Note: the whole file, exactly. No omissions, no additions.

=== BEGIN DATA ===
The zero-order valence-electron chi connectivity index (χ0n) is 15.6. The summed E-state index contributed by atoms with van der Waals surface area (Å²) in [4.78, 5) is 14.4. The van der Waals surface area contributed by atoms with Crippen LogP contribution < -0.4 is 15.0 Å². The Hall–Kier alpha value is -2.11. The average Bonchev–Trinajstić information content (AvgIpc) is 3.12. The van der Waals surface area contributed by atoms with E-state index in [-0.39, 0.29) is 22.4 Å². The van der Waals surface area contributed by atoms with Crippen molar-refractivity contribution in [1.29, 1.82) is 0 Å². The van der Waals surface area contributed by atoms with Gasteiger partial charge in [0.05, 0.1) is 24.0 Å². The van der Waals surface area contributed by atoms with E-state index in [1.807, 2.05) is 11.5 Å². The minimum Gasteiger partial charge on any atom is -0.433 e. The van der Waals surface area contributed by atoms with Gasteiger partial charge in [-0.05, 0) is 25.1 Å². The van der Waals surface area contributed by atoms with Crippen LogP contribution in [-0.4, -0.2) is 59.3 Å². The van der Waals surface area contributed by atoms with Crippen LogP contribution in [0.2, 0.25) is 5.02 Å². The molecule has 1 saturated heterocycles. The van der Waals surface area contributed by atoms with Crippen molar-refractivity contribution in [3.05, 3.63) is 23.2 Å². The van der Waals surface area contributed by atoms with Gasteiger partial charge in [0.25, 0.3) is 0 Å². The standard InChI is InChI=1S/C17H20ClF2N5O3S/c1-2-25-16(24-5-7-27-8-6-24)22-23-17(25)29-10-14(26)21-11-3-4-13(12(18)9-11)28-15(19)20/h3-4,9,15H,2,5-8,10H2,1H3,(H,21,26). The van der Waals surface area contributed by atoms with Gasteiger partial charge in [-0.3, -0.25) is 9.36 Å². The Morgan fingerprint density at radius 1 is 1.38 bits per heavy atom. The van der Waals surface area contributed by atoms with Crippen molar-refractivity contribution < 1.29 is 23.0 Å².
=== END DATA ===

The zero-order valence-electron chi connectivity index (χ0n) is 15.6. The summed E-state index contributed by atoms with van der Waals surface area (Å²) in [4.78, 5) is 14.4. The van der Waals surface area contributed by atoms with Crippen LogP contribution < -0.4 is 15.0 Å². The Hall–Kier alpha value is -2.11. The average Bonchev–Trinajstić information content (AvgIpc) is 3.12. The van der Waals surface area contributed by atoms with E-state index in [-0.39, 0.29) is 22.4 Å². The van der Waals surface area contributed by atoms with Crippen molar-refractivity contribution in [1.29, 1.82) is 0 Å². The van der Waals surface area contributed by atoms with Gasteiger partial charge in [0.05, 0.1) is 24.0 Å². The van der Waals surface area contributed by atoms with E-state index in [1.807, 2.05) is 11.5 Å². The minimum Gasteiger partial charge on any atom is -0.433 e. The van der Waals surface area contributed by atoms with Gasteiger partial charge in [-0.05, 0) is 25.1 Å². The van der Waals surface area contributed by atoms with Crippen LogP contribution in [-0.4, -0.2) is 59.3 Å². The van der Waals surface area contributed by atoms with Crippen LogP contribution in [0.2, 0.25) is 5.02 Å². The molecule has 1 saturated heterocycles. The van der Waals surface area contributed by atoms with Crippen molar-refractivity contribution in [3.05, 3.63) is 23.2 Å². The van der Waals surface area contributed by atoms with Gasteiger partial charge in [0.25, 0.3) is 0 Å². The standard InChI is InChI=1S/C17H20ClF2N5O3S/c1-2-25-16(24-5-7-27-8-6-24)22-23-17(25)29-10-14(26)21-11-3-4-13(12(18)9-11)28-15(19)20/h3-4,9,15H,2,5-8,10H2,1H3,(H,21,26). The van der Waals surface area contributed by atoms with Gasteiger partial charge in [-0.3, -0.25) is 9.36 Å². The Morgan fingerprint density at radius 1 is 1.38 bits per heavy atom. The van der Waals surface area contributed by atoms with Crippen molar-refractivity contribution < 1.29 is 23.0 Å².